The pioneering research of Joshua Yang and Qiangfei Xia of the Electrical and Computer Engineering Department is attracting international media attention in Scientific American, Science magazine, and many other outlets after being featured in the scientific journal Nature Materials. Yang and Xia are leading a research team that is developing new types of nanoscale devices for microprocessors that can mimic the functioning of a biological synapse, the junction between two neurons in the human brain. The new devices are also energy efficient.
Among other media outlets, the news has been carried in: Science Daily, MSN, Genetic Engineering & Biotechnology News, Nanotechweb.org, Futurism, IEEE Spectrum, ZMEscience.com, Communications of the ACM [Association for Computing Machinery], Motherboard, Phys.org, Nanowerk, Supercomputing Online News, Engineers Australia, Smart2zero.com, EETimes Europe, HPCwire.com, EETimes, Wirelessdesignmag.com, ExtremeTech.
Such neuromorphic computing—meaning microprocessors configured more like human brains than like traditional computer chips—is one of the most promising transformative computing technologies currently under study. Yang describes the research as part of collaborative work on a new type of memristive device. Memristive devices are electrical resistance switches that can alter their resistance based on the history of applied voltage and current. These devices can store and process information and offer several key performance characteristics that exceed conventional integrated circuit technology.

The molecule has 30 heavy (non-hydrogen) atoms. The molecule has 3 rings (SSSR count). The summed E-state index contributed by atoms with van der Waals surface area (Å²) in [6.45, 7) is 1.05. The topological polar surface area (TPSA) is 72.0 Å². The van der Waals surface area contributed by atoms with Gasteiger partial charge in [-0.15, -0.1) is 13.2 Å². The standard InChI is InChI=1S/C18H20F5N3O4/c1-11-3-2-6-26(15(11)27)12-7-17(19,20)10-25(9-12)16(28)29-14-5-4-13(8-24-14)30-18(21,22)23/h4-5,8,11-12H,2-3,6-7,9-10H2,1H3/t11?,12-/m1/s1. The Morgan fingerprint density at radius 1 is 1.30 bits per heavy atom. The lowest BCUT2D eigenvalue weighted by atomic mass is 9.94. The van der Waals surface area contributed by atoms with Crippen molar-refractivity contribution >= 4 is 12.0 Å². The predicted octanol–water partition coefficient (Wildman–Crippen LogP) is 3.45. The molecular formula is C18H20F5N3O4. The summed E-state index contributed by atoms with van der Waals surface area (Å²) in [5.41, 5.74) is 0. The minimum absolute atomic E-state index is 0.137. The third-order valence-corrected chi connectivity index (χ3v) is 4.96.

“Memristors have become a leading candidate to enable neuromorphic computing by reproducing the functions in biological synapses and neurons in a neural network system, while providing advantages in energy and size,” the researchers say.
Xia says, “This work opens a new avenue of neuromorphic computing hardware based on memristors.”
The title of the groundbreaking Nature Materials article is “Memristors with diffusive dynamics as synaptic emulators for neuromorphic computing.”
In addition to Xia and Yang, the authors include Zhongrui Wang, Saumil Joshi, Hao Jiang, Rivu Midya, Peng Lin, of the UMass Amherst Electrical and Computer Engineering Department; Sergey E. Savel’ev of the Department of Physics, Loughborough University in the U.K.; Miao Hu, Ning Ge, John Paul Strachan, Zhiyong Li, and R. Stanley Williams of the Hewlett Packard Labs, Palo Alto, Calif.; Qing Wu and Mark Barnell of the Air Force Research Lab, Information Directorate, Rome, New York; GengLin Li of the UMass Amherst Department of Biology, and Huolin L. Xin of the Center for Functional Nanomaterials, Brookhaven National Laboratory, Upton, New York. (October 2016)